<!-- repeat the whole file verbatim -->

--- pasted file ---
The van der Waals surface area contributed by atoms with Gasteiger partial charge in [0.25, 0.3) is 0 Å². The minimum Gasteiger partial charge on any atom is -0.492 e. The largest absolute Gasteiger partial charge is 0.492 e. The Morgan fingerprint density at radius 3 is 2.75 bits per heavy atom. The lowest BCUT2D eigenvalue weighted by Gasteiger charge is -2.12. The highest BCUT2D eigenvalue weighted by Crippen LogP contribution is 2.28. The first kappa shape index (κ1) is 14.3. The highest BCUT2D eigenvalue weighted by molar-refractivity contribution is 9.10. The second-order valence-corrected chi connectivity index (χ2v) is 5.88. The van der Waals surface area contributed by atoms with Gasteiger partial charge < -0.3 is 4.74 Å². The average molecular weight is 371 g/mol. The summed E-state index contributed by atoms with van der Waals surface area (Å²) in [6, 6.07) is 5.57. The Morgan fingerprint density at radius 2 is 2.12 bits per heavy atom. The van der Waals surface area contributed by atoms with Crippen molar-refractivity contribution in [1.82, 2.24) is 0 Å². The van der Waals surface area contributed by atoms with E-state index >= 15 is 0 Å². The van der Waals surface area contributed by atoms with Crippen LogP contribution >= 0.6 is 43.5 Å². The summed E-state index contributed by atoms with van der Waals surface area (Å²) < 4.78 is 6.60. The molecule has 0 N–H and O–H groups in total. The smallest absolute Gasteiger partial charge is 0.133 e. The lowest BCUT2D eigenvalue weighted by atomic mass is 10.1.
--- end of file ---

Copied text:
The van der Waals surface area contributed by atoms with Gasteiger partial charge in [0.25, 0.3) is 0 Å². The minimum Gasteiger partial charge on any atom is -0.492 e. The largest absolute Gasteiger partial charge is 0.492 e. The Morgan fingerprint density at radius 3 is 2.75 bits per heavy atom. The lowest BCUT2D eigenvalue weighted by Gasteiger charge is -2.12. The highest BCUT2D eigenvalue weighted by Crippen LogP contribution is 2.28. The first kappa shape index (κ1) is 14.3. The highest BCUT2D eigenvalue weighted by molar-refractivity contribution is 9.10. The second-order valence-corrected chi connectivity index (χ2v) is 5.88. The van der Waals surface area contributed by atoms with Gasteiger partial charge < -0.3 is 4.74 Å². The average molecular weight is 371 g/mol. The summed E-state index contributed by atoms with van der Waals surface area (Å²) in [6, 6.07) is 5.57. The Morgan fingerprint density at radius 2 is 2.12 bits per heavy atom. The van der Waals surface area contributed by atoms with Crippen molar-refractivity contribution in [1.82, 2.24) is 0 Å². The van der Waals surface area contributed by atoms with E-state index >= 15 is 0 Å². The van der Waals surface area contributed by atoms with Crippen LogP contribution >= 0.6 is 43.5 Å². The summed E-state index contributed by atoms with van der Waals surface area (Å²) < 4.78 is 6.60. The molecule has 0 N–H and O–H groups in total. The smallest absolute Gasteiger partial charge is 0.133 e. The lowest BCUT2D eigenvalue weighted by atomic mass is 10.1.